Exploring the importance of floral resources and functional trait compatibility for maintaining bee fauna in tropical agricultural landscapes

Supratim Laha, Soumik Chatterjee, Amlan Das, Barbara Smith, Parthiba Basu

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    15 Citations (Scopus)
    146 Downloads (Pure)


    Loss of semi-natural habitats has been identified as a major driver for pollinator loss in agricultural landscapes. The challenge has been addressed in developed countries by creating flower strips and pollinator habitats in agricultural areas, but this approach has largely been overlooked in developing countries. However, even in countries that adopted pollinator-friendly measures, the complementarities between functional traits of plants and bees are not generally used as selection criteria for candidate species in floral strips. Furthermore, the combined effect of habitat variables that are likely to maximize bee visitation are also overlooked. In tropical developing countries, even the basic information to inform decision making is missing. This paper attempts to bridge this critical gap and reports how assemblages of different non-crop plants could be used to attract bees in tropical small landholdings by investigating non-crop plant identity, non-crop floral traits, bee traits and influential habitat variables at patch scale. Results showed that a combination of both non-crop flower density and diversity increased bee visitation at patch scale. Moreover, trait-based analyses revealed that bees with a larger inter-tegular distance, longer tongue frequently visited flowers with a longer corolla. This study demonstrates that both characteristics of non-crop flower patches and floral traits are important for effective management of non-crops in tropical farmland to attract pollinators with complementary functional traits. We have explored a range of non-crop plants that could be effectively sown to attract bees but recognise that more research is necessary in order to standardise their propagation, establishment and management techniques.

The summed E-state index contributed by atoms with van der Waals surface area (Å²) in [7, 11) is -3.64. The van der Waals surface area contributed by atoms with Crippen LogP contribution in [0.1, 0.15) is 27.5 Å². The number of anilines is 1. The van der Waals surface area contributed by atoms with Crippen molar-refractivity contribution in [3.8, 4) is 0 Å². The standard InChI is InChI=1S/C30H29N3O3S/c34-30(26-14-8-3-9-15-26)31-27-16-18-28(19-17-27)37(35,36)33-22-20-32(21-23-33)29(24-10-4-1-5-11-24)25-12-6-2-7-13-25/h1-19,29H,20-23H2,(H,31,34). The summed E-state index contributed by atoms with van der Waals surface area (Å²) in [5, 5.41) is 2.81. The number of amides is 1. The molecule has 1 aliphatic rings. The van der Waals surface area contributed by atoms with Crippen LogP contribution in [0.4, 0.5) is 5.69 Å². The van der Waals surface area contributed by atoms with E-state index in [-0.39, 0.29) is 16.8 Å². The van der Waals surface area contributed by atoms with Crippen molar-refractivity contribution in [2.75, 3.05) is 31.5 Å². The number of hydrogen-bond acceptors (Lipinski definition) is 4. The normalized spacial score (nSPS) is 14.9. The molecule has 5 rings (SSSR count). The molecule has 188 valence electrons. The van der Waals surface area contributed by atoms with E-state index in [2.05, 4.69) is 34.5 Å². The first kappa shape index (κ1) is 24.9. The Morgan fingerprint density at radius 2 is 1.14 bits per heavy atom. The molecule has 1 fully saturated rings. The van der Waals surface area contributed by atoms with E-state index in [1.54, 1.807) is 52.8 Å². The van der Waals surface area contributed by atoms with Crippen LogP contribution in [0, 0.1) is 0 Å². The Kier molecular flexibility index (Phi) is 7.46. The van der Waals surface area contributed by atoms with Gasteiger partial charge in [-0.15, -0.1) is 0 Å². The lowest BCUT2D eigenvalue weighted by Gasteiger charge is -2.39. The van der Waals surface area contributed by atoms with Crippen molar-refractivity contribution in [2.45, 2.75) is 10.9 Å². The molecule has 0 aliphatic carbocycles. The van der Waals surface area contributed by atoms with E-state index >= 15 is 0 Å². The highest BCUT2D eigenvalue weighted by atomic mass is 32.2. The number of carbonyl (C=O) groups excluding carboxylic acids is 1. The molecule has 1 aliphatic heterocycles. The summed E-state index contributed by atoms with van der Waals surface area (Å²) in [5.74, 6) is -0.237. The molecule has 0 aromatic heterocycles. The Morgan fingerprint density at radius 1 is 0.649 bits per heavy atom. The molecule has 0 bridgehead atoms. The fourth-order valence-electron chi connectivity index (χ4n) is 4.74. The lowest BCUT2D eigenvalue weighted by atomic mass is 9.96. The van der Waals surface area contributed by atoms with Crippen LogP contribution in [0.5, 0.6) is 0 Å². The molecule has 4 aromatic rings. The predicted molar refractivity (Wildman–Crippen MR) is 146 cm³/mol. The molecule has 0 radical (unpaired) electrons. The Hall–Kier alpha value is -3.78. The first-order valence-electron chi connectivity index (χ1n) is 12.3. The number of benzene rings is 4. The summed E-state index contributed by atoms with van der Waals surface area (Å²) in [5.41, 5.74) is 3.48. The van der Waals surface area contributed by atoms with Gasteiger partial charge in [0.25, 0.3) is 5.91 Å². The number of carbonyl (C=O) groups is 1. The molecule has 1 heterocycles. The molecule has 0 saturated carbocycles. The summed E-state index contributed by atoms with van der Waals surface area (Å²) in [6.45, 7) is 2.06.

Original languageEnglish
    Pages (from-to)431-443
    Number of pages13
    JournalJournal of Insect Conservation
    Issue number3
    Early online date25 Feb 2020
    Publication statusPublished - 1 Jun 2020


    • Bee traits
    • Flower traits
    • Habitat variables
    • Non-crop plants
    • Semi-natural habitat
    • Tropics

    ASJC Scopus subject areas

    • Ecology
    • Animal Science and Zoology
    • Nature and Landscape Conservation
    • Insect Science


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